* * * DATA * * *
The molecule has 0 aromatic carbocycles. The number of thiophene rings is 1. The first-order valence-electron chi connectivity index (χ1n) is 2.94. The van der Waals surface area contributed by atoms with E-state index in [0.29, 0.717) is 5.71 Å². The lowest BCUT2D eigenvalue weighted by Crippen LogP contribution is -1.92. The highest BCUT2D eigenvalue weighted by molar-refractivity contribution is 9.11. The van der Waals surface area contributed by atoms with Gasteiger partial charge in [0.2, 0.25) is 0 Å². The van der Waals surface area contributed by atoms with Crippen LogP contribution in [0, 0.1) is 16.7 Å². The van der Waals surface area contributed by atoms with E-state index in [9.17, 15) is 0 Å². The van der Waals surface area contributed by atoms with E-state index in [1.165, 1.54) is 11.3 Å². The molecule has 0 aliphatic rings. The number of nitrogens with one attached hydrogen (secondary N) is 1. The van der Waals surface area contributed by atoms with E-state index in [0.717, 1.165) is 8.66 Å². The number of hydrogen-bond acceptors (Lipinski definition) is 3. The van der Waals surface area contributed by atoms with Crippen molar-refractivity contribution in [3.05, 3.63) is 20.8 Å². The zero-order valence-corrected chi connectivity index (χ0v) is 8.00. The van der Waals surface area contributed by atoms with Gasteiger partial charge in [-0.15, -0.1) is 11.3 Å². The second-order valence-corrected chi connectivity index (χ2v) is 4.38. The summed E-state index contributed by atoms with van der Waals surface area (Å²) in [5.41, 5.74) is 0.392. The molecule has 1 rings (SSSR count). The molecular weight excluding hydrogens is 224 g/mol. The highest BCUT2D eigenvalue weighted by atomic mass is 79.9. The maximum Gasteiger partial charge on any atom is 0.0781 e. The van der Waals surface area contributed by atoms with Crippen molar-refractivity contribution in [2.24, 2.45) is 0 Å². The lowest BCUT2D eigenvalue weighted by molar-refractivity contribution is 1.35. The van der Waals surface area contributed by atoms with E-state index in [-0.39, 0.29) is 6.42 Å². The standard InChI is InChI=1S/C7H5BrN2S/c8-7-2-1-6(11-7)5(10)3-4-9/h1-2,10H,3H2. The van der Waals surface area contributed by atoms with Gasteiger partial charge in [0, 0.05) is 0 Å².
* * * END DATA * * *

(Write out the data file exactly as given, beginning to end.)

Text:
The molecule has 0 aromatic carbocycles. The number of thiophene rings is 1. The first-order valence-electron chi connectivity index (χ1n) is 2.94. The van der Waals surface area contributed by atoms with E-state index in [0.29, 0.717) is 5.71 Å². The lowest BCUT2D eigenvalue weighted by Crippen LogP contribution is -1.92. The highest BCUT2D eigenvalue weighted by molar-refractivity contribution is 9.11. The van der Waals surface area contributed by atoms with Gasteiger partial charge in [0.2, 0.25) is 0 Å². The van der Waals surface area contributed by atoms with Crippen LogP contribution in [0, 0.1) is 16.7 Å². The van der Waals surface area contributed by atoms with E-state index in [9.17, 15) is 0 Å². The van der Waals surface area contributed by atoms with E-state index in [1.165, 1.54) is 11.3 Å². The molecule has 0 aliphatic rings. The number of nitrogens with one attached hydrogen (secondary N) is 1. The van der Waals surface area contributed by atoms with E-state index in [0.717, 1.165) is 8.66 Å². The number of hydrogen-bond acceptors (Lipinski definition) is 3. The van der Waals surface area contributed by atoms with Crippen molar-refractivity contribution in [3.05, 3.63) is 20.8 Å². The zero-order valence-corrected chi connectivity index (χ0v) is 8.00. The van der Waals surface area contributed by atoms with Gasteiger partial charge in [-0.15, -0.1) is 11.3 Å². The second-order valence-corrected chi connectivity index (χ2v) is 4.38. The summed E-state index contributed by atoms with van der Waals surface area (Å²) in [5.41, 5.74) is 0.392. The molecule has 1 rings (SSSR count). The molecular weight excluding hydrogens is 224 g/mol. The highest BCUT2D eigenvalue weighted by atomic mass is 79.9. The maximum Gasteiger partial charge on any atom is 0.0781 e. The van der Waals surface area contributed by atoms with Crippen molar-refractivity contribution in [2.24, 2.45) is 0 Å². The lowest BCUT2D eigenvalue weighted by molar-refractivity contribution is 1.35. The van der Waals surface area contributed by atoms with E-state index in [-0.39, 0.29) is 6.42 Å². The standard InChI is InChI=1S/C7H5BrN2S/c8-7-2-1-6(11-7)5(10)3-4-9/h1-2,10H,3H2. The van der Waals surface area contributed by atoms with Gasteiger partial charge in [0, 0.05) is 0 Å².